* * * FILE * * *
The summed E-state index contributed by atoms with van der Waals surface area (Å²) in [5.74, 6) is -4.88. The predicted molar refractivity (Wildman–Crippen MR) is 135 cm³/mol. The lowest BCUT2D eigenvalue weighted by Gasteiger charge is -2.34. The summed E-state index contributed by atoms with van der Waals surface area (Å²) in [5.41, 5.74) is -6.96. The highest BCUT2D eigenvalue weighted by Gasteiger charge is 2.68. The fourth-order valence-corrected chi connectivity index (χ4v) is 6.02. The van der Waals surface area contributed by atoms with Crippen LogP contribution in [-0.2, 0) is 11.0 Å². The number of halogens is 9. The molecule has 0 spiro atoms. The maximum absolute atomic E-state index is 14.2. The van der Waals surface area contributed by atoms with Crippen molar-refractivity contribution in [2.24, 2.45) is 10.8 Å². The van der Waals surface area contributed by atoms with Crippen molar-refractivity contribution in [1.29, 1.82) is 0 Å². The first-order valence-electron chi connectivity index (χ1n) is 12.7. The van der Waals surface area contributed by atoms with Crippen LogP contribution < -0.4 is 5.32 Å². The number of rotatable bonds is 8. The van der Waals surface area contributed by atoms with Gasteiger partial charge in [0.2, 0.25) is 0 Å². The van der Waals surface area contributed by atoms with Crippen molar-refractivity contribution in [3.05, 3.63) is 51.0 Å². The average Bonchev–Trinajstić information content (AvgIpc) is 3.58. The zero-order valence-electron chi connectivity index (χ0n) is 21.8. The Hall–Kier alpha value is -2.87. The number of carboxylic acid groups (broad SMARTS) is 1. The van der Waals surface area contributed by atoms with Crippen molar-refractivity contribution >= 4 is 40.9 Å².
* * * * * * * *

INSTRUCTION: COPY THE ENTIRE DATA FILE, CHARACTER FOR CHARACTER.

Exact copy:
The summed E-state index contributed by atoms with van der Waals surface area (Å²) in [5.74, 6) is -4.88. The predicted molar refractivity (Wildman–Crippen MR) is 135 cm³/mol. The lowest BCUT2D eigenvalue weighted by Gasteiger charge is -2.34. The summed E-state index contributed by atoms with van der Waals surface area (Å²) in [5.41, 5.74) is -6.96. The highest BCUT2D eigenvalue weighted by Gasteiger charge is 2.68. The fourth-order valence-corrected chi connectivity index (χ4v) is 6.02. The van der Waals surface area contributed by atoms with Crippen LogP contribution in [-0.2, 0) is 11.0 Å². The number of halogens is 9. The molecule has 0 spiro atoms. The maximum absolute atomic E-state index is 14.2. The van der Waals surface area contributed by atoms with Crippen molar-refractivity contribution in [2.24, 2.45) is 10.8 Å². The van der Waals surface area contributed by atoms with Crippen molar-refractivity contribution in [1.29, 1.82) is 0 Å². The first-order valence-electron chi connectivity index (χ1n) is 12.7. The van der Waals surface area contributed by atoms with Crippen LogP contribution < -0.4 is 5.32 Å². The number of rotatable bonds is 8. The van der Waals surface area contributed by atoms with Gasteiger partial charge in [0.2, 0.25) is 0 Å². The van der Waals surface area contributed by atoms with Crippen molar-refractivity contribution in [3.05, 3.63) is 51.0 Å². The average Bonchev–Trinajstić information content (AvgIpc) is 3.58. The zero-order valence-electron chi connectivity index (χ0n) is 21.8. The Hall–Kier alpha value is -2.87. The number of carboxylic acid groups (broad SMARTS) is 1. The van der Waals surface area contributed by atoms with Crippen molar-refractivity contribution >= 4 is 40.9 Å².